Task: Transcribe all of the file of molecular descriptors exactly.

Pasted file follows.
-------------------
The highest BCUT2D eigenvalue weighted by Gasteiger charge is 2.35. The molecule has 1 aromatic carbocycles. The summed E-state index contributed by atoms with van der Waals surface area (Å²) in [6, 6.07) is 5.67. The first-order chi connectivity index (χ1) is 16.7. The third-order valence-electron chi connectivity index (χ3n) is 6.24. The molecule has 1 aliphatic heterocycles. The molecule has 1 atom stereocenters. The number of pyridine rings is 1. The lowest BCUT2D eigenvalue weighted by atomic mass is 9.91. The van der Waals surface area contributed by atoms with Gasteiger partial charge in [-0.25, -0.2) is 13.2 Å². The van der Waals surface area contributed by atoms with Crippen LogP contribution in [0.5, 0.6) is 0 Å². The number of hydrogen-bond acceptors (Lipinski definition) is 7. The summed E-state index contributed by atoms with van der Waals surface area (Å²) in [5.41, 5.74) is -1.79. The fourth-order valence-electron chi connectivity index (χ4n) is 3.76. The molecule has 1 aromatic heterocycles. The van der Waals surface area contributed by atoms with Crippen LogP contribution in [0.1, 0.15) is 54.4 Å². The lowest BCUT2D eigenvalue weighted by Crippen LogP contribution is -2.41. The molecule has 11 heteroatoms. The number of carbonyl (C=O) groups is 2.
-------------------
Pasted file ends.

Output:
The highest BCUT2D eigenvalue weighted by Gasteiger charge is 2.35. The molecule has 1 aromatic carbocycles. The summed E-state index contributed by atoms with van der Waals surface area (Å²) in [6, 6.07) is 5.67. The first-order chi connectivity index (χ1) is 16.7. The third-order valence-electron chi connectivity index (χ3n) is 6.24. The molecule has 1 aliphatic heterocycles. The molecule has 1 atom stereocenters. The number of pyridine rings is 1. The lowest BCUT2D eigenvalue weighted by atomic mass is 9.91. The van der Waals surface area contributed by atoms with Gasteiger partial charge in [-0.25, -0.2) is 13.2 Å². The van der Waals surface area contributed by atoms with Crippen LogP contribution in [0.5, 0.6) is 0 Å². The number of hydrogen-bond acceptors (Lipinski definition) is 7. The summed E-state index contributed by atoms with van der Waals surface area (Å²) in [5.41, 5.74) is -1.79. The fourth-order valence-electron chi connectivity index (χ4n) is 3.76. The molecule has 1 aromatic heterocycles. The van der Waals surface area contributed by atoms with Crippen LogP contribution in [0.1, 0.15) is 54.4 Å². The lowest BCUT2D eigenvalue weighted by Crippen LogP contribution is -2.41. The molecule has 11 heteroatoms. The number of carbonyl (C=O) groups is 2.